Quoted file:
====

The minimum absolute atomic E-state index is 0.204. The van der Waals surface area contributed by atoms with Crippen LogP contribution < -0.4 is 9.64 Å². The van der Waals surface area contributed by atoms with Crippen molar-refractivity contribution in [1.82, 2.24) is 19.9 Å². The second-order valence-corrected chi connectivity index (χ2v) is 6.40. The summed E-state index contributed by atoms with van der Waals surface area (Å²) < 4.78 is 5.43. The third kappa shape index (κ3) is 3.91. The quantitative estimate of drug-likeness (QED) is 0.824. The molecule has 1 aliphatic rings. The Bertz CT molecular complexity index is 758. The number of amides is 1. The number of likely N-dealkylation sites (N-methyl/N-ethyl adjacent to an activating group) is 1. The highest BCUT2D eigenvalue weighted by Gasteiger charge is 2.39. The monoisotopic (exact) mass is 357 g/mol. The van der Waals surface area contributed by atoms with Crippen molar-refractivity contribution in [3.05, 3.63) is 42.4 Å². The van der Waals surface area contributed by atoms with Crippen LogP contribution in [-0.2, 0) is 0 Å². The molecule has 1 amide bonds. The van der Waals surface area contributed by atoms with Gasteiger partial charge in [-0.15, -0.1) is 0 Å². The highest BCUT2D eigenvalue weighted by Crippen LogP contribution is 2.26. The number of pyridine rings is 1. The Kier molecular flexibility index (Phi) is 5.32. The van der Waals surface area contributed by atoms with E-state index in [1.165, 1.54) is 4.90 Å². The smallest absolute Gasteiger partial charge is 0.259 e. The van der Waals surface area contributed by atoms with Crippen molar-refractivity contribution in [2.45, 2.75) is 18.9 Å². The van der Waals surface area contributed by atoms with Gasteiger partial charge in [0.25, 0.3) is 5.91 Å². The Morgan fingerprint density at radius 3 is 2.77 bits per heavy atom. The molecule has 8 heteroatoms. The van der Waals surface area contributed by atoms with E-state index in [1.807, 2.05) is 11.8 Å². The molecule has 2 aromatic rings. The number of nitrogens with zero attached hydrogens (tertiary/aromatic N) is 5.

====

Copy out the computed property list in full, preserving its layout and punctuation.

The minimum absolute atomic E-state index is 0.204. The van der Waals surface area contributed by atoms with Crippen LogP contribution < -0.4 is 9.64 Å². The van der Waals surface area contributed by atoms with Crippen molar-refractivity contribution in [1.82, 2.24) is 19.9 Å². The second-order valence-corrected chi connectivity index (χ2v) is 6.40. The summed E-state index contributed by atoms with van der Waals surface area (Å²) < 4.78 is 5.43. The third kappa shape index (κ3) is 3.91. The quantitative estimate of drug-likeness (QED) is 0.824. The molecule has 1 aliphatic rings. The Bertz CT molecular complexity index is 758. The number of amides is 1. The number of likely N-dealkylation sites (N-methyl/N-ethyl adjacent to an activating group) is 1. The highest BCUT2D eigenvalue weighted by Gasteiger charge is 2.39. The monoisotopic (exact) mass is 357 g/mol. The van der Waals surface area contributed by atoms with Crippen molar-refractivity contribution in [3.05, 3.63) is 42.4 Å². The van der Waals surface area contributed by atoms with Crippen LogP contribution in [-0.2, 0) is 0 Å². The molecule has 1 amide bonds. The van der Waals surface area contributed by atoms with Gasteiger partial charge in [-0.15, -0.1) is 0 Å². The highest BCUT2D eigenvalue weighted by Crippen LogP contribution is 2.26. The number of pyridine rings is 1. The Kier molecular flexibility index (Phi) is 5.32. The van der Waals surface area contributed by atoms with E-state index in [1.165, 1.54) is 4.90 Å². The smallest absolute Gasteiger partial charge is 0.259 e. The van der Waals surface area contributed by atoms with Crippen molar-refractivity contribution in [2.45, 2.75) is 18.9 Å². The van der Waals surface area contributed by atoms with Gasteiger partial charge in [0.25, 0.3) is 5.91 Å². The Morgan fingerprint density at radius 3 is 2.77 bits per heavy atom. The molecule has 8 heteroatoms. The van der Waals surface area contributed by atoms with E-state index in [1.807, 2.05) is 11.8 Å². The molecule has 2 aromatic rings. The number of nitrogens with zero attached hydrogens (tertiary/aromatic N) is 5.